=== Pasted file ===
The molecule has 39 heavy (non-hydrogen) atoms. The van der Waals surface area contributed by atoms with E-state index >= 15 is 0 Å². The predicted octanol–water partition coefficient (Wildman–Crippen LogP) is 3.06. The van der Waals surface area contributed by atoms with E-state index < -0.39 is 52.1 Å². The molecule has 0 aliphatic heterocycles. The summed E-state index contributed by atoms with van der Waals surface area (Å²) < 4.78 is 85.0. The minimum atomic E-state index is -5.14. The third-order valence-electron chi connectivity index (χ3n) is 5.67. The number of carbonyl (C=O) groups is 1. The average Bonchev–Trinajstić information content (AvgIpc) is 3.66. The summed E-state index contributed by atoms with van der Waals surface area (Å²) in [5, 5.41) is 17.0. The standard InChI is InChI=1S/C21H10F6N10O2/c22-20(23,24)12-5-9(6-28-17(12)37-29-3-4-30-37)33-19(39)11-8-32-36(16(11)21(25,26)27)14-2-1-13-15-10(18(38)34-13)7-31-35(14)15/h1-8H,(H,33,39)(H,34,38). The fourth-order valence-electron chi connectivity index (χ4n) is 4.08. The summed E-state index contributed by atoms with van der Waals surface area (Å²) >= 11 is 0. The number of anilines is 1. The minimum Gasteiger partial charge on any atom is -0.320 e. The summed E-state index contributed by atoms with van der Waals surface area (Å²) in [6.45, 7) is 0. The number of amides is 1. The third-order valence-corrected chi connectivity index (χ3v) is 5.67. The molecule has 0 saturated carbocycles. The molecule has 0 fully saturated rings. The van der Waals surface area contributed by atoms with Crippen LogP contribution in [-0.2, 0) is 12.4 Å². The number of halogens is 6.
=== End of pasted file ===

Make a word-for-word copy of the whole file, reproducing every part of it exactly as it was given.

The molecule has 39 heavy (non-hydrogen) atoms. The van der Waals surface area contributed by atoms with E-state index >= 15 is 0 Å². The predicted octanol–water partition coefficient (Wildman–Crippen LogP) is 3.06. The van der Waals surface area contributed by atoms with E-state index < -0.39 is 52.1 Å². The molecule has 0 aliphatic heterocycles. The summed E-state index contributed by atoms with van der Waals surface area (Å²) < 4.78 is 85.0. The minimum atomic E-state index is -5.14. The third-order valence-electron chi connectivity index (χ3n) is 5.67. The number of carbonyl (C=O) groups is 1. The average Bonchev–Trinajstić information content (AvgIpc) is 3.66. The summed E-state index contributed by atoms with van der Waals surface area (Å²) in [5, 5.41) is 17.0. The standard InChI is InChI=1S/C21H10F6N10O2/c22-20(23,24)12-5-9(6-28-17(12)37-29-3-4-30-37)33-19(39)11-8-32-36(16(11)21(25,26)27)14-2-1-13-15-10(18(38)34-13)7-31-35(14)15/h1-8H,(H,33,39)(H,34,38). The fourth-order valence-electron chi connectivity index (χ4n) is 4.08. The summed E-state index contributed by atoms with van der Waals surface area (Å²) >= 11 is 0. The number of anilines is 1. The minimum Gasteiger partial charge on any atom is -0.320 e. The summed E-state index contributed by atoms with van der Waals surface area (Å²) in [6.45, 7) is 0. The number of amides is 1. The third-order valence-corrected chi connectivity index (χ3v) is 5.67. The molecule has 0 saturated carbocycles. The molecule has 0 fully saturated rings. The van der Waals surface area contributed by atoms with Crippen LogP contribution in [-0.2, 0) is 12.4 Å². The number of halogens is 6.